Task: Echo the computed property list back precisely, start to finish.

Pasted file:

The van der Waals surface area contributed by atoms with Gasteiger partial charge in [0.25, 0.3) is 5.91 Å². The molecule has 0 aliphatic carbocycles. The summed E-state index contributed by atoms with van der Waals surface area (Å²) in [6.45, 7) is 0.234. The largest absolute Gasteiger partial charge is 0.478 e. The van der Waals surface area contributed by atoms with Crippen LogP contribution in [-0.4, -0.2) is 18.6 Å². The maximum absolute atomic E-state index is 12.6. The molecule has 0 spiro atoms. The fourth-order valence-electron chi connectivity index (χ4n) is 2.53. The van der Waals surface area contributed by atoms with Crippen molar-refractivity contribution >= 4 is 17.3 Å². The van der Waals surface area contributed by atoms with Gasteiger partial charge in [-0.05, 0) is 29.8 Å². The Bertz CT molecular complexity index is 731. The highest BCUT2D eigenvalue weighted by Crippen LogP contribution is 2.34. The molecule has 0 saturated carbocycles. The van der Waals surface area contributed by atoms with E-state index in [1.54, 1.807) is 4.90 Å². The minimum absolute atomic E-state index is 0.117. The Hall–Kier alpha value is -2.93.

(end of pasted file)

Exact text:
The van der Waals surface area contributed by atoms with Gasteiger partial charge in [0.25, 0.3) is 5.91 Å². The molecule has 0 aliphatic carbocycles. The summed E-state index contributed by atoms with van der Waals surface area (Å²) in [6.45, 7) is 0.234. The largest absolute Gasteiger partial charge is 0.478 e. The van der Waals surface area contributed by atoms with Crippen LogP contribution in [-0.4, -0.2) is 18.6 Å². The maximum absolute atomic E-state index is 12.6. The molecule has 0 spiro atoms. The fourth-order valence-electron chi connectivity index (χ4n) is 2.53. The van der Waals surface area contributed by atoms with Crippen molar-refractivity contribution >= 4 is 17.3 Å². The van der Waals surface area contributed by atoms with Gasteiger partial charge in [-0.05, 0) is 29.8 Å². The Bertz CT molecular complexity index is 731. The highest BCUT2D eigenvalue weighted by Crippen LogP contribution is 2.34. The molecule has 0 saturated carbocycles. The van der Waals surface area contributed by atoms with E-state index in [1.54, 1.807) is 4.90 Å². The minimum absolute atomic E-state index is 0.117. The Hall–Kier alpha value is -2.93.